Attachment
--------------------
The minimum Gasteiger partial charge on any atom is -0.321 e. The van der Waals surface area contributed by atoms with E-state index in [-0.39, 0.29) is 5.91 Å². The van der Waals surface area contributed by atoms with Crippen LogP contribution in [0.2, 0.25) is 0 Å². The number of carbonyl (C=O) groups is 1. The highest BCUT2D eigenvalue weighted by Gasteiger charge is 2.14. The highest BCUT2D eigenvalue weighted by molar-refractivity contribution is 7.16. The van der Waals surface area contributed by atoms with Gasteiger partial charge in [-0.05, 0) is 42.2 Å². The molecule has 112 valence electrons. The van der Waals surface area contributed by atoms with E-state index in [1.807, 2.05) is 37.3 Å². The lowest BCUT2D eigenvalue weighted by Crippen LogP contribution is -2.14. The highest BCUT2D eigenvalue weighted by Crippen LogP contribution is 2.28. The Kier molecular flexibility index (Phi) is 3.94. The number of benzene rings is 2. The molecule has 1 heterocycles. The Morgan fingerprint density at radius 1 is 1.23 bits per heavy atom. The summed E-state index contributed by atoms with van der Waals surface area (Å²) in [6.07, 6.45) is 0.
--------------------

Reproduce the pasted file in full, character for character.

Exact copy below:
The minimum Gasteiger partial charge on any atom is -0.321 e. The van der Waals surface area contributed by atoms with E-state index in [-0.39, 0.29) is 5.91 Å². The van der Waals surface area contributed by atoms with Crippen LogP contribution in [0.2, 0.25) is 0 Å². The number of carbonyl (C=O) groups is 1. The highest BCUT2D eigenvalue weighted by Gasteiger charge is 2.14. The highest BCUT2D eigenvalue weighted by molar-refractivity contribution is 7.16. The van der Waals surface area contributed by atoms with Gasteiger partial charge in [-0.05, 0) is 42.2 Å². The molecule has 112 valence electrons. The van der Waals surface area contributed by atoms with E-state index in [1.807, 2.05) is 37.3 Å². The lowest BCUT2D eigenvalue weighted by Crippen LogP contribution is -2.14. The highest BCUT2D eigenvalue weighted by Crippen LogP contribution is 2.28. The Kier molecular flexibility index (Phi) is 3.94. The number of benzene rings is 2. The molecule has 1 heterocycles. The Morgan fingerprint density at radius 1 is 1.23 bits per heavy atom. The summed E-state index contributed by atoms with van der Waals surface area (Å²) in [6.07, 6.45) is 0.